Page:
Ruled by the Rashtriya Janata
Dal (RJD), Bihar remained the most lawless state in
India. On 6 December 2004, Patna High Court observed
that “The situation (crime) appears to have gone beyond
control”. Earlier, on 25 November 2004, Patna High Court
ordered the Superintendent of Police of Bettiah to appear
before the court on 2 December 2004 for allegedly refusing
to register the FIR filed by a doctor who received the
threats of extortion and kidnapping.
Insecurity of common citizens
is all pervasive in Bihar. On the night of 29 March
2004, alleged criminals shot dead Narendra Singh, the
Beur Prison Jailor, near Nala Road under Kadam Kuan
police station in Patna. On 14 November 2004, unidentified
criminals shot dead Basudeo Prasad, a professor of CM Science College under Lalit Narayan
Mithila University of Darbhanga when he was on his way
to Sultanganj in Patna to meet his relatives.
In 2004, the TVS Motors
withdrew its operation. In the past two years, other
business establishments like Maruti Suzuki Ltd, Hero
Honda, Yamaha Bajaj, Escorts, Videocon, too have reportedly
shifted base from Bihar. Reports of traders, businessmen,
government officials and other people getting kidnapped,
ransom calls and extortion threats from the criminals
patronised by politicians and the underworld are routine.
The violence and killings
by the criminals and the armed opposition groups like
Ranvir Sena, Peoples War (PW) and Maoists Communist
Centre (MCC) in Bihar could be considered at the same
level as the violence caused by the armed opposition
groups elsewhere in India. Yet, the Central government
and Bihar government maintained double standards. The
Centre declared the MCC and PW as “terrorist organisations”
under section 18 of the Prevention of Terrorist Act,
2002 and under the Unlawful Activities (Prevention)
Act 2004. However, the Ranvir Sena, private army of
the landlords, which has officially been involved in
33 massacre cases claiming over 280 lives, has not been
banned. Not surprisingly, on 18 March 2004,
Bhumiyar youth in Gaya reportedly announced the formation
of yet another private army - Tandav Sena to counter the MCC and PW.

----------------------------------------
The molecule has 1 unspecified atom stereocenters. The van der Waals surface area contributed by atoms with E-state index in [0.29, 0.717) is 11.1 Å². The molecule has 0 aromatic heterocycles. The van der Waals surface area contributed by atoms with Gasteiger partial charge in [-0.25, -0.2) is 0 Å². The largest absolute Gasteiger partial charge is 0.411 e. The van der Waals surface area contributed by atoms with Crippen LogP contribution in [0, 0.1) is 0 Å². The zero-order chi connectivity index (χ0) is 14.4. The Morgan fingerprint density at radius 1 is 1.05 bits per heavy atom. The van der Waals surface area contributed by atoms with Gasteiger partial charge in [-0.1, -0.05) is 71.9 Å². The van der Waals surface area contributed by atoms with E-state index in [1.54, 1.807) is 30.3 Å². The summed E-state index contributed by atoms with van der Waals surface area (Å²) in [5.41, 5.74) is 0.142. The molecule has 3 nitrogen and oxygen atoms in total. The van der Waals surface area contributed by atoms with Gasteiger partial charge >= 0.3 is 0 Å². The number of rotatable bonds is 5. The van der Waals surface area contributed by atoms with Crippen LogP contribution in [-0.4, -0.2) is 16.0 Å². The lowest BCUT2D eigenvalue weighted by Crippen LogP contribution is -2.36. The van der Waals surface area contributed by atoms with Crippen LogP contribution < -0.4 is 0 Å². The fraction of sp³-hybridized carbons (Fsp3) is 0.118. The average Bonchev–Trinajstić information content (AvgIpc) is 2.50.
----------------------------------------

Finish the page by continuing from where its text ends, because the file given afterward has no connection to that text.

Extreme poverty and discrimination
especially in the administration of justice accentuate
the violations against the Dalits. Like all things in
Bihar, even poverty alleviation programmes targeted
for the poorest Dalits only benefit the upper castes.
The prosecutions of the culprits for the Laxmanpur Bathe
massacre of 1 and 2 December 1997, Shanker Bigha massacre
of 25 January 1999 and Narayanpur massacre of 10 February
1999 have been collapsing simply because of the unwillingness
of the State to establish accountability.
The Dalit women were extremely
vulnerable especially to sexual abuse. In July 2004,
the upper castes had cut the hair of Sumitra Devi, a
Dalit widow of Jhapha Udan village in Muzaffarpur district,
beaten her, stripped her and poured acid on her private
Prison conditions remained
inhuman. The conditions of about 55 prisoners lodged
in jails at Bhagalpur, Gaya and Muzaffarpur who have
been awarded death sentence but not executed, were the
Those who seek to change
the status quo are special targets of the criminals.
On 24 January 2004, social activists, Sarita Kumari
and Mahesh Kant of Institute of Research and Action
were killed by the criminals.
In the midst of such lawless
situation, human rights violations by Bihar Police are
often ignored. In November 2004, 12-year-old Govinda
was handcuffed and tied with a big rope by the police
personnel of Sri Krishna Puri police station in the
heart of capital Patna.